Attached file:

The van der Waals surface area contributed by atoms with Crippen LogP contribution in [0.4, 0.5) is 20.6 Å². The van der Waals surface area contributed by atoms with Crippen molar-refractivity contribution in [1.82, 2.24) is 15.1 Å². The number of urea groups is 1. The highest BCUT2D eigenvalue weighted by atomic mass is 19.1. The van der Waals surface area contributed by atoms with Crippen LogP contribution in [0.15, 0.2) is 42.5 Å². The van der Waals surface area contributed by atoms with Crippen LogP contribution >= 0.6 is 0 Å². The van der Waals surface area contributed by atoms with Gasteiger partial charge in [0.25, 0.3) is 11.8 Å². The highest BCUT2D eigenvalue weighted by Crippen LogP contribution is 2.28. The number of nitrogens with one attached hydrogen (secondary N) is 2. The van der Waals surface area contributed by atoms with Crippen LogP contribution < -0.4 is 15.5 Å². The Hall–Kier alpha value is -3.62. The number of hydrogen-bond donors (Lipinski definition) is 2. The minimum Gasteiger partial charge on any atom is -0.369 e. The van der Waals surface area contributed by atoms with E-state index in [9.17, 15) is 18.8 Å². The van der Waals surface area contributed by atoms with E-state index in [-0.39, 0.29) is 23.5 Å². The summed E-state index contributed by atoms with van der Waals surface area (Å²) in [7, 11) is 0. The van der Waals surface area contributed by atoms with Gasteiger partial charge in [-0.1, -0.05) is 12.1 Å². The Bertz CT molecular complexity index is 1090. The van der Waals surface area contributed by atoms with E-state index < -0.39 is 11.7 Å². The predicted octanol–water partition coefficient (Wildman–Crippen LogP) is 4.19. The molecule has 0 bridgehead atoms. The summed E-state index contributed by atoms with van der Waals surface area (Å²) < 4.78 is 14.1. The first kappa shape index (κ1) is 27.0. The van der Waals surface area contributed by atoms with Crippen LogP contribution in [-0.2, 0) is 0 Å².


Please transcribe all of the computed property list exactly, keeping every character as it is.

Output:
The van der Waals surface area contributed by atoms with Crippen LogP contribution in [0.4, 0.5) is 20.6 Å². The van der Waals surface area contributed by atoms with Crippen molar-refractivity contribution in [1.82, 2.24) is 15.1 Å². The number of urea groups is 1. The highest BCUT2D eigenvalue weighted by atomic mass is 19.1. The van der Waals surface area contributed by atoms with Crippen LogP contribution in [0.15, 0.2) is 42.5 Å². The van der Waals surface area contributed by atoms with Crippen LogP contribution >= 0.6 is 0 Å². The van der Waals surface area contributed by atoms with Gasteiger partial charge in [0.25, 0.3) is 11.8 Å². The highest BCUT2D eigenvalue weighted by Crippen LogP contribution is 2.28. The number of nitrogens with one attached hydrogen (secondary N) is 2. The van der Waals surface area contributed by atoms with Crippen LogP contribution < -0.4 is 15.5 Å². The Hall–Kier alpha value is -3.62. The number of hydrogen-bond donors (Lipinski definition) is 2. The minimum Gasteiger partial charge on any atom is -0.369 e. The van der Waals surface area contributed by atoms with E-state index in [9.17, 15) is 18.8 Å². The van der Waals surface area contributed by atoms with E-state index in [-0.39, 0.29) is 23.5 Å². The summed E-state index contributed by atoms with van der Waals surface area (Å²) in [7, 11) is 0. The van der Waals surface area contributed by atoms with Gasteiger partial charge in [-0.1, -0.05) is 12.1 Å². The Bertz CT molecular complexity index is 1090. The van der Waals surface area contributed by atoms with E-state index < -0.39 is 11.7 Å². The predicted octanol–water partition coefficient (Wildman–Crippen LogP) is 4.19. The molecule has 0 bridgehead atoms. The summed E-state index contributed by atoms with van der Waals surface area (Å²) < 4.78 is 14.1. The first kappa shape index (κ1) is 27.0. The van der Waals surface area contributed by atoms with Crippen LogP contribution in [-0.2, 0) is 0 Å².